The Euro took quite a tumble this week as the Euro Central Bankers declined to pick up the tab for overdrafts from Greek government spending. Continuing its retreat versus the dollar dropping, it slipped to 140.27 prior to a minor relief rally back above 1.41. So we have sold off over 1100 points since we printed the high in late November.
Amazing the influence that Greece, a country with only a little over 11 million people, and a country better known for tax evasion than tax collection, can have on the rest of Europe. There are estimates that the Greek government debt is €216B of which over 70% is owned by foreign banks. So far Fraulein Merkel and her band of fiscal conservatives, perhaps worried that other troubled big spenders are in the wings, have failed to exhibit any compassion.
So far the USD has held up as a bastion of strength as the trade worries about the next problem country in the single currency Euro. Will it be Spain with the 19% unemployment rate and the broken real estate bubble. Or what about Portugal? or Italy? Well, what if the next in line to default on government debt is Illinois?
The state of Illinois does not get as much publicity as Greece, but the population of Illinois at 12,419M, and is larger than Greece. It is estimated that the budgetary deficit for the entire state will exceed $9B, as tax receipts dwindle and the state teeters on the verge of bankruptcy. According to a website, For the Good of Illinois.org, it is estimated that the state debt is $120B and growing. This does not count Chicago and Cook County, where the Daley political machine has long specialized in voter fraud, rather than tax collections. With Chicago city sales tax around 10%, the highest in the country, it is still insufficient to pay for the bloated city bureaucracy. Mayor Daley has resorted to giving some of the city employees a non paid day off, in an effort to stay solvent.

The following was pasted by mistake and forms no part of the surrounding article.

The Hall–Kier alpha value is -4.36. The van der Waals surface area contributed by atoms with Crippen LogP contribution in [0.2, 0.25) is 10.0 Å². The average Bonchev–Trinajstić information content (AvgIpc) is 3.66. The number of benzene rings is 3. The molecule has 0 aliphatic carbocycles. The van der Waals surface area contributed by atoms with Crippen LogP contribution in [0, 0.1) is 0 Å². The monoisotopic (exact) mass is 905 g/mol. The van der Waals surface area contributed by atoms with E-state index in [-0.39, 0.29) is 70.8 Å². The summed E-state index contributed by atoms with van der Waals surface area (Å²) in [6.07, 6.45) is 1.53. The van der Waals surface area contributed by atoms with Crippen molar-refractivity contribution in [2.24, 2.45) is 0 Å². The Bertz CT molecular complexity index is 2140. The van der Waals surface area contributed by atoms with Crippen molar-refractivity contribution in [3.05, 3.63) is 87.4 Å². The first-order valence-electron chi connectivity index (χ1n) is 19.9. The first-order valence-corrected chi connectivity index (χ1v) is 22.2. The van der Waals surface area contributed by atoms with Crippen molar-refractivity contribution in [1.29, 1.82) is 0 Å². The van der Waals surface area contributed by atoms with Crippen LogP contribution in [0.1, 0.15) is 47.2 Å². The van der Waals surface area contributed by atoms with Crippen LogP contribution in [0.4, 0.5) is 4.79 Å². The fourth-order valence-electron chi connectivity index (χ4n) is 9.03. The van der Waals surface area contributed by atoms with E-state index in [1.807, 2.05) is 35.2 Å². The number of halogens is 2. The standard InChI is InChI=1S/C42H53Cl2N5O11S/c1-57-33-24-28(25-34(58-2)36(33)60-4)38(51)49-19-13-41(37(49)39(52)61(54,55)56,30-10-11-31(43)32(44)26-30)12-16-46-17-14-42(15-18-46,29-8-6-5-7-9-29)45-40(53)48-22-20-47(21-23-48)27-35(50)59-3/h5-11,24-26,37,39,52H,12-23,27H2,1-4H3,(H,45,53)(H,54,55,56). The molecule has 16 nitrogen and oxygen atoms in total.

California, with a population 3.5 times the size of Greece, is another candidate for bankruptcy and default. There the budgetary deficit is projected to be over $20B. While the state debt is reported to be only $68B, this does not account for the many city and county governments. Buried in the budgetary fine print is the amount of unfunded deferred liabilities needed to pay for the generous retirement benefits of all public sector employees. Will the Obama administration come to the assistance of Illinois or California?
US equities, banks in particular, were sharply lower Thursday. The market is not happy with the Administration's new plan to tax and regulate banks. Banking problems have in part been the result of government regulations that required banks to make loans to high risk borrowers. Installation of central government regulations for bankers is the latest from a government transferring as much power as possible to Washington.
If the market puts some of the US debt to detailed scrutiny, will the dollar retain its relative beauty? It is hard to be a contrarian, and be a buyer here, but most of the sell off is probably over, although the CME shows the open interest went up 7500 contracts Wednesday. We chose to stand aside and see what develops in the next few days.
Disclosure: no equity positions